Military equipment

  • Helen Nicholson


Christine de Pisan, writing in 1408–9, set out the military equipment required for a siege. She was apparently listing the materials actually used in a real siege described to her by the military men who were her informants on current military practice. The equipment required to besiege a tresforte place, a very strong place, included some impressive ordnance: ‘Again, four great cannons, one of which is called garite, the next rose, the next seneca and the next maye.’ These were presumably cannons that had recently fought for France; it was normal to give large artillery pieces names, be they stonethrowers or gunpowder weapons. They might, however, have been particular types of cannon. Garite, Christine tells us, hurls weights of 400–500 pounds (180–225 kilograms); Rose hurls weights of 300 pounds (135 kilograms) and the last two hurl weights of 200 pounds (90 kilograms) or more. Finally, there was a gun called Montfort hurling 300-pound weights. Interestingly, Caxton’s translation of this section of her work gives 500 pounds for Garite and 400 for Rose; perhaps his manuscript gave different figures, or perhaps the larger cannon of his day were more powerful.1


Unable to display preview. Download preview PDF.

Unable to display preview. Download preview PDF.

Further reading

  1. Sydney Anglo, The Martial Arts of Renaissance Europe (New Haven and London: Yale University Press, 2000)Google Scholar
  2. Paul E. Chevedden, ‘The Invention of the Counterweight Trebuchet: A Study in Cultural Diffusion’, Dumbarton Oaks Papers, 54 (2000), 71–116CrossRefGoogle Scholar
  3. John Clark, ed., The Medieval Horse and its Equipment, c.1150-c.1450 (London: HMSO, 1995)Google Scholar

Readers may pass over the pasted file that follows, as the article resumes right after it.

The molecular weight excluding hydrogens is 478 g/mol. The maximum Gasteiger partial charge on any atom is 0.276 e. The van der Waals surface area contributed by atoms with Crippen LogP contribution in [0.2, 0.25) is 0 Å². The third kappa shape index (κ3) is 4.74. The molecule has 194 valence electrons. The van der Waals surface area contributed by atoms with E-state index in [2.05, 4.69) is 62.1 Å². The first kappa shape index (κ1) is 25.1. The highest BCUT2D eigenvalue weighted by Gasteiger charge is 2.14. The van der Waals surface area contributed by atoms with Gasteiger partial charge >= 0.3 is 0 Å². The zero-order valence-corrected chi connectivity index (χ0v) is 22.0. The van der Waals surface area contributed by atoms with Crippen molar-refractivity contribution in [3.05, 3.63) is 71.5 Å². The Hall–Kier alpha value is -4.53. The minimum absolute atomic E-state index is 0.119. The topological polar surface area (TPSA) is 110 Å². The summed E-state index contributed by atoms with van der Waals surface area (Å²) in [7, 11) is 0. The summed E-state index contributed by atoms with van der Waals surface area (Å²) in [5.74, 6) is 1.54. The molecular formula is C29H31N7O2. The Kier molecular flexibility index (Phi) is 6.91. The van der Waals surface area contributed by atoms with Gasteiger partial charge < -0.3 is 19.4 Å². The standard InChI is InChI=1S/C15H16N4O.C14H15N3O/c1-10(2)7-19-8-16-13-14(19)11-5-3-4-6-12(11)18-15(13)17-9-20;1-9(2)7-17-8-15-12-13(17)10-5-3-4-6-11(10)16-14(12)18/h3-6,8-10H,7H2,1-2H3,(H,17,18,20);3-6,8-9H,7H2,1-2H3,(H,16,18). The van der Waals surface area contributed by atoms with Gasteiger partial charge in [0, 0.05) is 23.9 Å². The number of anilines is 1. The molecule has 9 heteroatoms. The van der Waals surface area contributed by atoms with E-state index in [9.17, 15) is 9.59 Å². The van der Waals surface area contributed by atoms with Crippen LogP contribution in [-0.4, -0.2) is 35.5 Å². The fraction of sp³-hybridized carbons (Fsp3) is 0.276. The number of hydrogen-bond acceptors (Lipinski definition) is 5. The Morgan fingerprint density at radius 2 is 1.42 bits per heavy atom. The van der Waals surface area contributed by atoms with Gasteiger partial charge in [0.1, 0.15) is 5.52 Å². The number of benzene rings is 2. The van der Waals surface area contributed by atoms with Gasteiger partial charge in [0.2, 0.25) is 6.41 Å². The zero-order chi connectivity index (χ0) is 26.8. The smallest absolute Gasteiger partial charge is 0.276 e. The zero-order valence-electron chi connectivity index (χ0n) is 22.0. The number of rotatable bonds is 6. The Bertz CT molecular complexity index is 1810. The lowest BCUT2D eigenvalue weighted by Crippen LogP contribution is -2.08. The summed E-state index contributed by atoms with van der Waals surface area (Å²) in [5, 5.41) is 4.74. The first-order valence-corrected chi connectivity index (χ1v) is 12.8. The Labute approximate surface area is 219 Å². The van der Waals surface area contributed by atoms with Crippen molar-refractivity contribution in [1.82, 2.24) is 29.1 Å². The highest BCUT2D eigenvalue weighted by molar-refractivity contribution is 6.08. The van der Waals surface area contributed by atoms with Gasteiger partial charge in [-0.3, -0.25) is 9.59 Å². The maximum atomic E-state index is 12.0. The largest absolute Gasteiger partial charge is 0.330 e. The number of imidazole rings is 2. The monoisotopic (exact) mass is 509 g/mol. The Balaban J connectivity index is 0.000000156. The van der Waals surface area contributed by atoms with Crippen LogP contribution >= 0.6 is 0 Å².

4. Peter Coss and Maurice Keen, eds, Heraldry, Pageantry and Social Display in Medieval England (Woodbridge: Boydell, 2002)Google Scholar
  5. Simon Coupland, ‘Carolingian Arms and Armor in the Ninth Century’, Viator, 21 (1990), 29–50CrossRefGoogle Scholar
  6. Kelly DeVries, Medieval Military Technology (Ontario: Broadview, 1998)Google Scholar
  7. Peter H. Humphries, Engines of War: Replica Medieval Siege Weapons at Caerphilly Castle, 2nd edn (Cardiff: Cadw: Welsh Historic Monuments, 1996)Google Scholar
  8. Ann Hyland, The Medieval Warhorse: From Byzantium to the Crusades (London: Grange, 1994)Google Scholar
  9. Ann Hyland, The Warhorse, 1250–1600 (Stroud: Sutton, 1998)Google Scholar
  10. Ewart Oakeshott, Records of the Medieval Sword (Woodbridge: Boydell, 1991)Google Scholar
  11. David C. Nicolle, Arms and Armour of the Crusading era, 1050–1350 (London: Greenhill, 1999)Google Scholar
  12. David C. Nicolle, ed., A Companion to Medieval Arms and Armour (Woodbridge: Boydell, 2002)Google Scholar
  13. Alan Williams, The Knight and and the Blast Furnace: A History of Metallurgy of Armour in the Middle Ages and the Early Modern Period (Leiden: Brill, 2002) See also the works listed under Chapter 2.Google Scholar

Copyright information

© Helen J. Nicholson 2004

Authors and Affiliations

  • Helen Nicholson

There are no affiliations available

Personalised recommendations